>In a study of 37 women, 32 women agreeing would be 86% and 33 women agreeing would be 89%. It's not mathematically possible for a study of 37 women to result in 87% of them agreeing.

'A girl can change her mind, can't she?'

I made up the figures on the spot, as well you know! I did consider calculating figures that would work, but felt it was overkill to make the point! : D

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Re: @Dave 126

Also, weasel words like "can help hide the appearance of wrinkles."

ie. In a study of 10000 women, one of them thought her wrinkles looked better. So it *can* do it!

My comments are proven to reduce weightloss

when combined with an active lifestyle and a healthy diet.

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This is not funny...

I was part of that test panel in the 80s. *shudders at memory*

;-)

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Headmaster

Metaphor?

The fake CEO in the fake response to the probably fake Facebook post claims that the imagery used in the adverts - horse-riding, sky-diving, etc. - are "metaphors".

Now, a "metaphor" is:

1. A figure of speech in which a word or phrase is applied to an object or action to which it is not literally applicable.

2. A thing regarded as representative or symbolic of something else, esp. something abstract.

So, the ad images are metaphors to ... what exactly? Something similarly positive? Happiness? Excitement? No? What then?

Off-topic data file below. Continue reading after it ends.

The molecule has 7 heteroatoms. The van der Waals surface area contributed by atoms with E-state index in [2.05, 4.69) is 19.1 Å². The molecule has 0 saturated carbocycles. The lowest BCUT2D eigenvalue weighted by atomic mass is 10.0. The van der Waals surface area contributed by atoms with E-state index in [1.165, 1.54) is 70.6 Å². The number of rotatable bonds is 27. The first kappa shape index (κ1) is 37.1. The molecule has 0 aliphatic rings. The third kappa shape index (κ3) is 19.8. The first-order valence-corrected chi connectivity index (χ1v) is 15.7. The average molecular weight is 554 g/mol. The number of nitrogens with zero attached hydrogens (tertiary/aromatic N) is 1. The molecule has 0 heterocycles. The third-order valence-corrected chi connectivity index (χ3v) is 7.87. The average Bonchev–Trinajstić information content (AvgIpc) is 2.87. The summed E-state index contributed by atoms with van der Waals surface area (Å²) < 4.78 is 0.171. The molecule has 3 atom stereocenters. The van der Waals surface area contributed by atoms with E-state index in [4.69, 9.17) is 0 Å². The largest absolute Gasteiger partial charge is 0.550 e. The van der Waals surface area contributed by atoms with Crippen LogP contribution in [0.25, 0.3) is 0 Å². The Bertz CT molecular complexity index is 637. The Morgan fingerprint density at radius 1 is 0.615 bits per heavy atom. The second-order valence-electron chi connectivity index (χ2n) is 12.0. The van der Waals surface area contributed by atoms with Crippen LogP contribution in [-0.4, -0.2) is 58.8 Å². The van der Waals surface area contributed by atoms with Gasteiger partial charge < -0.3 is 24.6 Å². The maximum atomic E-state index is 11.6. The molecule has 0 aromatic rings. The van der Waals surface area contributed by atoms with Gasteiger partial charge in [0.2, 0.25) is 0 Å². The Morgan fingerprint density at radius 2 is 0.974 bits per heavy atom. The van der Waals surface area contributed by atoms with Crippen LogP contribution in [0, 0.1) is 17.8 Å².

Or is "metaphor" just an advertising term for "lie"?

Sorry to be so pompous about this but words and their meanings matter.

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Re: Metaphor?

They're a metaphor for the relative freedom from misery that sanitary products apparently provide women and presumably for the joy that comes with not having to stuff rags down your pants and rinse them out in the river every day.

Seems all those years I spent at university have finally found a use...

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Happy

Re: Metaphor?

Sorry to nitpick, but I don't think you're being pompous. I think you're quibbling. Words and their meanings matter.

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Re: Metaphor?

There's an allegory in that somewhere.

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PR - you're doing it right

By the way, is the 80s ad with the Heart-style vocals the best ad ever? In terms of being memorable, I doubt there's anyone over 30 who could forget it. WooooAAAAAAAAOOOAH BWODYFOOOOOORMM

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Mushroom

Re: PR - you're doing it right

I doubt there's anyone over 30 who could forget it.

Maybe so, but we're all trying very hard to forget it and you are not fucking helping.

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Paris Hilton

Re: music for Bodyform ads...

It could have been worse if they got Winifred Atwell to do the score.

http://www.youtube.com/watch?v=lXV5wRjGEk8

I can just imagine a piece titled "The Jam Rag".

Paris for never letting things get in the way.

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Re: music for Bodyform ads...

http://www.youtube.com/watch?v=lXV5wRjGEk8

(Damn linkyness fail!)

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Genius

Drinking the blue stuff and farting -- pure class!

Periods are just a bodily function, for crying out loud. One that's been happening to half the human race, every four weeks, since time immemorial. You would have thought people would have got used to the idea by now.